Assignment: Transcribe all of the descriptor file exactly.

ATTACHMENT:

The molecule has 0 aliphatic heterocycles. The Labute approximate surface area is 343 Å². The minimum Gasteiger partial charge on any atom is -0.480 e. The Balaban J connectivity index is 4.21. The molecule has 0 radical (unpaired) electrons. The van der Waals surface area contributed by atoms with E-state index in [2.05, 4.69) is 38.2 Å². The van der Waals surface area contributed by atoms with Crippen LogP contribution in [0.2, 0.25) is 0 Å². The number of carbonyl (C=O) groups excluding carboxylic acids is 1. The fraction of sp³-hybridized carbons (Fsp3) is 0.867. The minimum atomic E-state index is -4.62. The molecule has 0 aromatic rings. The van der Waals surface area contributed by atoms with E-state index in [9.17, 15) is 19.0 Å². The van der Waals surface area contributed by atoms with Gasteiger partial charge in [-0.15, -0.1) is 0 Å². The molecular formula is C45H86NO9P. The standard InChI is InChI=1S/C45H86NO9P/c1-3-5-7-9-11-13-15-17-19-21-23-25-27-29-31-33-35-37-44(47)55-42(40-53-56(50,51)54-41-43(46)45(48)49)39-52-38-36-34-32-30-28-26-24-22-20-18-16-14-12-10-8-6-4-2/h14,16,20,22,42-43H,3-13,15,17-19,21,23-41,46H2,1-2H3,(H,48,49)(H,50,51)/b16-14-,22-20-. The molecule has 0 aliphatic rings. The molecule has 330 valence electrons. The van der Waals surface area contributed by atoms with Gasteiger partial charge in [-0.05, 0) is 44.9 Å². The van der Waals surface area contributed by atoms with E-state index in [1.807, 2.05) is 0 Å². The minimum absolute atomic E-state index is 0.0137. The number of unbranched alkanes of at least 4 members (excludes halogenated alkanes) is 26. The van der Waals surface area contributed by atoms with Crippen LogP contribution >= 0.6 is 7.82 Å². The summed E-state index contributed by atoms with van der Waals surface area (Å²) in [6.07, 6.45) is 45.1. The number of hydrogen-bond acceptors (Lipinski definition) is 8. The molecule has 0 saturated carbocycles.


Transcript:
The molecule has 0 aliphatic heterocycles. The Labute approximate surface area is 343 Å². The minimum Gasteiger partial charge on any atom is -0.480 e. The Balaban J connectivity index is 4.21. The molecule has 0 radical (unpaired) electrons. The van der Waals surface area contributed by atoms with E-state index in [2.05, 4.69) is 38.2 Å². The van der Waals surface area contributed by atoms with Crippen LogP contribution in [0.2, 0.25) is 0 Å². The number of carbonyl (C=O) groups excluding carboxylic acids is 1. The fraction of sp³-hybridized carbons (Fsp3) is 0.867. The minimum atomic E-state index is -4.62. The molecule has 0 aromatic rings. The van der Waals surface area contributed by atoms with E-state index in [9.17, 15) is 19.0 Å². The van der Waals surface area contributed by atoms with Gasteiger partial charge in [-0.15, -0.1) is 0 Å². The molecular formula is C45H86NO9P. The standard InChI is InChI=1S/C45H86NO9P/c1-3-5-7-9-11-13-15-17-19-21-23-25-27-29-31-33-35-37-44(47)55-42(40-53-56(50,51)54-41-43(46)45(48)49)39-52-38-36-34-32-30-28-26-24-22-20-18-16-14-12-10-8-6-4-2/h14,16,20,22,42-43H,3-13,15,17-19,21,23-41,46H2,1-2H3,(H,48,49)(H,50,51)/b16-14-,22-20-. The molecule has 0 aliphatic rings. The molecule has 330 valence electrons. The van der Waals surface area contributed by atoms with Gasteiger partial charge in [-0.05, 0) is 44.9 Å². The van der Waals surface area contributed by atoms with E-state index in [1.807, 2.05) is 0 Å². The minimum absolute atomic E-state index is 0.0137. The number of unbranched alkanes of at least 4 members (excludes halogenated alkanes) is 26. The van der Waals surface area contributed by atoms with Crippen LogP contribution >= 0.6 is 7.82 Å². The summed E-state index contributed by atoms with van der Waals surface area (Å²) in [6.07, 6.45) is 45.1. The number of hydrogen-bond acceptors (Lipinski definition) is 8. The molecule has 0 saturated carbocycles.